As with mid-rise buildings, there’s lots of examples of people doing one or two then abandoning them because they’re not viable typologies.

  3. What would be policy incentives to construct these besides a switch to a land-value tax? Would a property tax rebate or sales tax credit for infill cover many of the costs?

    It seems from the regulation, the only disincentive is capital investment and temporary revenue loss from losing business or residential tenants on the first two floors.

  4. These are exactly the kinds of buildings I’m interested in living in – if there were more of them perhaps they’d be more affordable!

  5. Side note, the “trees” on the roof of the Danforth building are hiding roof top cellular antennas. There is a similar installation in Yorkville.

  6. The Mid-rise concept isn’t the panacea for mainstreets such as the Danforth. They take out a substantial block-length, justified in constructing a multi-level parking garage and then tonnaging up the production with too many layers of strata above… If it truly were the best-result solution, then the Danforth would be transformed by such productions, but instead, their occurrence is sporadic and hence disruptive. They are an expensive proposition that limits development to a small sector of opportunities and likewise a small group of developer-types. Meanwhile, there is a much broader spectrum of investors that can manage a smaller proposition and profitably deliver a solution more in keeping with the character of the existing context – as the examples in this article demonstrate. One of the various keys to unlocking opportunities at a more manageable level is the car lift in place of a car ramp. It can facilitate parking within a much smaller development footprint. The list goes on.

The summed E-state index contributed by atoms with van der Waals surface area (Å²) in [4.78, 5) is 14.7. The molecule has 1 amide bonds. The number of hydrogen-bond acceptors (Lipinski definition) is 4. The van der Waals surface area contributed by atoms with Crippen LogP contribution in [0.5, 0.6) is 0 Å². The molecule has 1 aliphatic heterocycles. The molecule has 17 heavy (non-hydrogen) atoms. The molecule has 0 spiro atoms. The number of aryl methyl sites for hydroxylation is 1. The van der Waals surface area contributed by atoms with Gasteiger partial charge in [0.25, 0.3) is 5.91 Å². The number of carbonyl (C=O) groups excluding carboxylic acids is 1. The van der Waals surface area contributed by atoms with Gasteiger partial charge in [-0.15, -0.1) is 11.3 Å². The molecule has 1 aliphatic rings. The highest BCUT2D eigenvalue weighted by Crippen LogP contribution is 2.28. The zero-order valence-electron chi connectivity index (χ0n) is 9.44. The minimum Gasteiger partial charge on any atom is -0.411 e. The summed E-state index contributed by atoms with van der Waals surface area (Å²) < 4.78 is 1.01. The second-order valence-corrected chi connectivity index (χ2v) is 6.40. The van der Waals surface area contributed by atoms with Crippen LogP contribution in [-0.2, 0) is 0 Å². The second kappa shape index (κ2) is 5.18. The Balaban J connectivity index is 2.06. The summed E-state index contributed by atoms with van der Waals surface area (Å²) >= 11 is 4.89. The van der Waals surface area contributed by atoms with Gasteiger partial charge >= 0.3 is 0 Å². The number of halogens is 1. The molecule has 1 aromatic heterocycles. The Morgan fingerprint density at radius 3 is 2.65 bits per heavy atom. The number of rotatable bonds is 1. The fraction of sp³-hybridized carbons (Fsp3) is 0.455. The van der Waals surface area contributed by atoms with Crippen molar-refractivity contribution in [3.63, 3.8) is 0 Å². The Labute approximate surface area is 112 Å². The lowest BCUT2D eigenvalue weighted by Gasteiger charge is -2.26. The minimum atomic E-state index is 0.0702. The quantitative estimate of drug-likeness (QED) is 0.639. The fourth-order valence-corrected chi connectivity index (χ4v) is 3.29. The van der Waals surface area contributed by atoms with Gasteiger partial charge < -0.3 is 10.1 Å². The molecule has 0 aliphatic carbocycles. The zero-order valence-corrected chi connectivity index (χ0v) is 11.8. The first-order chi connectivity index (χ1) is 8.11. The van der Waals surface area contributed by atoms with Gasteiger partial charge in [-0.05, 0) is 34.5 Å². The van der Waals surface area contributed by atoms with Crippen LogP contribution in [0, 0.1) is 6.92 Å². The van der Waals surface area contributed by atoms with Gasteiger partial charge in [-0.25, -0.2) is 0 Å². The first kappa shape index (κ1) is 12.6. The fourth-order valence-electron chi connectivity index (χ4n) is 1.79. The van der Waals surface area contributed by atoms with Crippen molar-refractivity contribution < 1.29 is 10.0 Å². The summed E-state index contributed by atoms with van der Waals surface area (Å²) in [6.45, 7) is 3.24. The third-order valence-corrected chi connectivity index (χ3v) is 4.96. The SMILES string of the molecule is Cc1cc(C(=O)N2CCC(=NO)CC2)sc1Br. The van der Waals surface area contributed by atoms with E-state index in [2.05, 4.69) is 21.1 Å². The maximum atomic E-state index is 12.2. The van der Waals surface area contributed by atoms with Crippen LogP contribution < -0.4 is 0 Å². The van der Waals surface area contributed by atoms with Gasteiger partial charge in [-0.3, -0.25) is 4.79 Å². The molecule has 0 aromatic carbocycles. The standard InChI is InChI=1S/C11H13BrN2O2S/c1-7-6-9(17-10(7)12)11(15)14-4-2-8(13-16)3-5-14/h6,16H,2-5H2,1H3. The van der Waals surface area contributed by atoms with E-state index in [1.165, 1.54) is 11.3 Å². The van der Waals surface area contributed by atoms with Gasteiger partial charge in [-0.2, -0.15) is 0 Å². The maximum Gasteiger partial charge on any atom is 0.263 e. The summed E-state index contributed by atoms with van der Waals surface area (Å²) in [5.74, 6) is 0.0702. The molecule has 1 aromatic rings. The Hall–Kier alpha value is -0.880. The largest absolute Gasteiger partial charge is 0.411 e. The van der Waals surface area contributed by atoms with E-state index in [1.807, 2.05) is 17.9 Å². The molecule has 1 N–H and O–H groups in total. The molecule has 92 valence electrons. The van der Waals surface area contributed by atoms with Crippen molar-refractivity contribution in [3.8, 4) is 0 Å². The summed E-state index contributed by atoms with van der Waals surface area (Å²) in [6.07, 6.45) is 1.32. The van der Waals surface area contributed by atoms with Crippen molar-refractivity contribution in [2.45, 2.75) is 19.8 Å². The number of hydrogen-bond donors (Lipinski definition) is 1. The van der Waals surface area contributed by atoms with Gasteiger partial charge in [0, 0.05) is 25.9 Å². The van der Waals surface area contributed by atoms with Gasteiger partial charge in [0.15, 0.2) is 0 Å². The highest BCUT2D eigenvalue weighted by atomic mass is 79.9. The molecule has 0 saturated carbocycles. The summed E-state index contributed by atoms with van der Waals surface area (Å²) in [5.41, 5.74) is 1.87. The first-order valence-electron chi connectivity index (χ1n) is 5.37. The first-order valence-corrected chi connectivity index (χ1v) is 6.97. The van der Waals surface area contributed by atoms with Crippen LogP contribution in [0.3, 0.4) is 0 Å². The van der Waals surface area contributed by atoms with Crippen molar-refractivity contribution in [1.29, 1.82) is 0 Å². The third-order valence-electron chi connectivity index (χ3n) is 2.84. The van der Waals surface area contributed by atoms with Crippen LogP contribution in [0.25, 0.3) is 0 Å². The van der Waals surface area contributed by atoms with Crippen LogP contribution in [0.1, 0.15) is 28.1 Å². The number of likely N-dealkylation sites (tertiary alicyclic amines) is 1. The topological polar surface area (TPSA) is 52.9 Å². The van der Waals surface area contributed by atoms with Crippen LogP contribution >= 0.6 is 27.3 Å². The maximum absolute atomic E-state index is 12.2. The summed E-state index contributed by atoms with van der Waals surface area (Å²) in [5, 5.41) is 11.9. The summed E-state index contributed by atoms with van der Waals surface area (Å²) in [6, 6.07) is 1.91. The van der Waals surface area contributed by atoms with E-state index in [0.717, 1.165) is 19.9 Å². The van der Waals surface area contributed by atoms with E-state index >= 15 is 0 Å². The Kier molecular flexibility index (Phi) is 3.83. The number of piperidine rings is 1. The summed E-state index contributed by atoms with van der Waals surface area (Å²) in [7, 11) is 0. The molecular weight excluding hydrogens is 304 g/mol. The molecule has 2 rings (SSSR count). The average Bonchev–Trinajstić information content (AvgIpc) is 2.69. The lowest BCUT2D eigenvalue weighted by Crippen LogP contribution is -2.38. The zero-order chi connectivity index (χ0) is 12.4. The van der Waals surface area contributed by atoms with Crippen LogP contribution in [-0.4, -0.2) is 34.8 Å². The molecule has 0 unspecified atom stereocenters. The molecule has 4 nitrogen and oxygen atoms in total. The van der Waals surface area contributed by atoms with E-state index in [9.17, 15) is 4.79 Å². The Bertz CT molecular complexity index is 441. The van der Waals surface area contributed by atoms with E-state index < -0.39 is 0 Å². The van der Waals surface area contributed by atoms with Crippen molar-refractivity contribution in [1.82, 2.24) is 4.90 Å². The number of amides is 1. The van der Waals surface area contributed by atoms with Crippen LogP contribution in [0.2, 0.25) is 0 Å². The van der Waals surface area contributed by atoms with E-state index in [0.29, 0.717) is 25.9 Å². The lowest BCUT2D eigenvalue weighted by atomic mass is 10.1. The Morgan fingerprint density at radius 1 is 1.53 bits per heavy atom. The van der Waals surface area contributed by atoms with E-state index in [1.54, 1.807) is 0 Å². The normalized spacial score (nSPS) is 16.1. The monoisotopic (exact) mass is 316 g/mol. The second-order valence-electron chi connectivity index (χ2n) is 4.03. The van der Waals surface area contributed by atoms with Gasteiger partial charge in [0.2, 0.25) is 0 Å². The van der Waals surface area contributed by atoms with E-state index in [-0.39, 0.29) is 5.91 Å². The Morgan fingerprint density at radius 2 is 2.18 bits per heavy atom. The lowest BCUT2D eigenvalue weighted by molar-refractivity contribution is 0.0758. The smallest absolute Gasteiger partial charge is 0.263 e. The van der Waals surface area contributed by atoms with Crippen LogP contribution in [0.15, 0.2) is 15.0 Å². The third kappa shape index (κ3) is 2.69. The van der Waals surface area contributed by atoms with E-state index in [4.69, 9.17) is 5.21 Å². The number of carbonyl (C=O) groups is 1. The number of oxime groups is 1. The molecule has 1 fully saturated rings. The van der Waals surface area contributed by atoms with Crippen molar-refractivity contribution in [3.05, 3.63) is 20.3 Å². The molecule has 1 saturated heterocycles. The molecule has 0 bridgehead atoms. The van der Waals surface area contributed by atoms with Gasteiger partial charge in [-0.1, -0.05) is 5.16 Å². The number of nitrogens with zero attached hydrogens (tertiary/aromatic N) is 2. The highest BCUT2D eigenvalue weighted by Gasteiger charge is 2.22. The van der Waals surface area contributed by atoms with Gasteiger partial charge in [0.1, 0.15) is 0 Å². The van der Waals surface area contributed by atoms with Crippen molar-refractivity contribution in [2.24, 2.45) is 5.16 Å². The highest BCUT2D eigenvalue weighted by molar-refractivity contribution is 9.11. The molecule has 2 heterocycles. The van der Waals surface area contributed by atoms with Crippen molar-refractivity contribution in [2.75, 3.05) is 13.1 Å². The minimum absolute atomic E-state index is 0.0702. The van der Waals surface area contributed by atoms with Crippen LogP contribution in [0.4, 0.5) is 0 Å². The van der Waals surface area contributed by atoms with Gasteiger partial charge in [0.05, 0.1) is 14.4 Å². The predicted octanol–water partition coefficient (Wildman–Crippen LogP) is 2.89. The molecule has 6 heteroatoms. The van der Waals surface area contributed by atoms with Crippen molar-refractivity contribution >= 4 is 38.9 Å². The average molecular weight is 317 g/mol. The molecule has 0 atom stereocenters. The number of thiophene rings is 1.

7. I would like to see allowances to do these types of buildings in existing residential neighbourhoods. Like Chicago or Brooklyn. I see no reason why these wouldn’t be copasetic in many existing neighbourhoods. We need to start the transition from the single family detached two or three story to these higher density multi-unit 4-5 story buildings.

  8. I like this type of building, there are some good examples around… as well as some bad. But wood-frame construction? No thanks! I have lived in a modern 4-storey multi-unit building, and it was a horrible experience! Leaving aside the poor build quality of the exterior, with the fake stone dropping off randomly, and the stucco treatment allowing moisture into the walls at floor-level. The noise was the worst part, as I could hear everything both my same-floor neighbours did, as well as the floor above. There were a lot of times my sleep was disturbed badly, and even my waking times. I could hear people’s bathroom visits, clothes washer/dryer running, and of course television and music. Even though I had a nice-sized unit, I had to get out of there after a couple of years. So better be sure it’s a properly built building when considering one.

Comments are closed.